HOLLYWOOD—When “Wonder Woman” arrived to the big screen with Gal Gadot in the starring role a few years ago it was a spectacle. It was unlike anything that the comic book universe had seen before; a female superhero that was on the same playing field as the greats like Batman and Superman. It was an origin tale that had plenty of heart and resonated greatly with women across the globe. Of course that popularity at the box-office would lead to a sequel, which we see in “Wonder Woman 1984.”
Yes, the title seems to highlight the style, grit and mayhem of the 80s, as Diana Prince (Gadot) returns with new challenges and baddies to tackle in the process. The opening scene of the movie is fantastic, giving the audience another glimpse of Diana’s upbringing in that amazing dystopia where women are treated, trained and respected as Gods. What this franchise does exceptionally well is embrace women as being equal playing field as their male counterparts. Gadot is exceptional in the role as she was in the past. She delivers the charm, passion and beauty of such an iconic character.
Patty Jenkins returns as director, and does phenomenal work behind the camera. I just loved and I mean loved that opening sequence. It places the viewer right into the spectacle of this iconic scenery and beautiful world that one can only imagine. With any sequel the goal is always to be bigger and better than its predecessor, which “Wonder Woman 1984” attempts to do. How so? Instead of one villain there are two: Barbara Minerva aka Cheetah (Kristen Wiig) and Max Lord (Pedro Pascal).
When you have two villains in any superhero film which many movies have tried to do endlessly you open up the door for major criticism as the focus tends to be on one character over the other. Barbara is a klutz, a nerdy gemologist whose life changes when she gets her hands on a mythical Dreamstone, granting one his or her greatest wishes. The character is a major focus in the early part of the narrative, but then seems to fade into the background until the movie reaches its climax. I wouldn’t argue it’s a defining role for Wiig because we have seen her do other things besides comedy, this is just another check showing some versatility for the actress. Iconic. No? Fun. Yes.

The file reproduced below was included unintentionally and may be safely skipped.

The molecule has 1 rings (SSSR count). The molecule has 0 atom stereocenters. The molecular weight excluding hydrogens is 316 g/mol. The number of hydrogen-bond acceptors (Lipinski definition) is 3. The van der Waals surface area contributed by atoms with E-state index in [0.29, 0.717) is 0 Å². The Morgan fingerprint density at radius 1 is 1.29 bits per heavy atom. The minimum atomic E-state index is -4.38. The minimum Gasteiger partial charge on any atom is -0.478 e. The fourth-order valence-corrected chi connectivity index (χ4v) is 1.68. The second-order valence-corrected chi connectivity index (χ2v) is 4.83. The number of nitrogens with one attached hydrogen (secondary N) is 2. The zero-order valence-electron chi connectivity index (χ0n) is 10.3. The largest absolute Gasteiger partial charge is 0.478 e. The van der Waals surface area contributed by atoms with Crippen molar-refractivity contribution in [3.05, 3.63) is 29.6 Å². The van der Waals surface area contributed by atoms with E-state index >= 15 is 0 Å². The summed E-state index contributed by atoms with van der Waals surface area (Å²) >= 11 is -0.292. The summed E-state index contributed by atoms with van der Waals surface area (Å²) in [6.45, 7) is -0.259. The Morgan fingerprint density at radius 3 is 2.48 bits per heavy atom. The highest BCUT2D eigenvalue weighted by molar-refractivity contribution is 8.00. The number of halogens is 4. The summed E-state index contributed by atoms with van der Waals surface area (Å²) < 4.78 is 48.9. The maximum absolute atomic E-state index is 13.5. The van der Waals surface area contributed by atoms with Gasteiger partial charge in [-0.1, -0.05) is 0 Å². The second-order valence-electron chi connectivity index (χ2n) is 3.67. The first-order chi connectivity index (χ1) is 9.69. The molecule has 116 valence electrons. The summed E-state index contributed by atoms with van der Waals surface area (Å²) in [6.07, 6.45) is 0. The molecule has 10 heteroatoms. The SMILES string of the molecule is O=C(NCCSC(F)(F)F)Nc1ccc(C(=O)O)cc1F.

Pascal brings sleaziness to his character, a salesman, who is desperate to prove his worth in life, especially to his young son, who he thinks he has to do all to impress. It does force us as viewers to reflect on our own personal lives and trials and tribulations we have encountered and how we overcame them. Yes, “Wonder Woman 1984” has a bright message for the moviegoer. Pascal in my personal opinion is the major villain of the flick who finds his powers thru a magical gem. Can you argue it’s cheesy, without a doubt, but just role with the punches people, as none of this could happen in real life?
The other hiccup is the writer’s decision to bring back Chris Pine’s character, Steve Trevor back to life. As we all know he died in the first film and him just manifesting himself back into the flesh (appearing as another male) just leaves you scratching your head. You want to make sense of it, but it is so hard to and I mean it is very hard to explain it in a logical sense. The rest of the world sees someone else, but Diana sees Steve. There are a few hilarious moments involving Steve and seeing him become accustomed to the new technology and style of clothing of the 80s including fanny packs people.
The thing about “Wonder Woman 1984” is when things start to click which happens throughout the movie that works exceptionally well. I will say I was slightly disappointed with the level of action. The first flick had it throughout the entire movie, this sequel not as much, but when it transpires it is absolutely amazing to watch and entertains you to the fullest potential. The climax is exciting, but the end result left me wanting just a bit more. Visually, it is absolutely satisfying, but on a narrative front, it could have been much stronger consider this flick was so highly anticipated by so many people.
That mid-credits scene delivers an absolute surprise; anyone who is a fan of the Wonder Woman will have a big smile on their face. It is unexpected to say the least, but it raises the question as to where the franchise might go for its third installment which is all, but a go after its recent performance at the box-office and the response from critics and the public of the movie. “Wonder Woman 1984” is a fun ride, not as stellar as its predecessor, but it does the job to entertain the audience and that wins points for me in my book.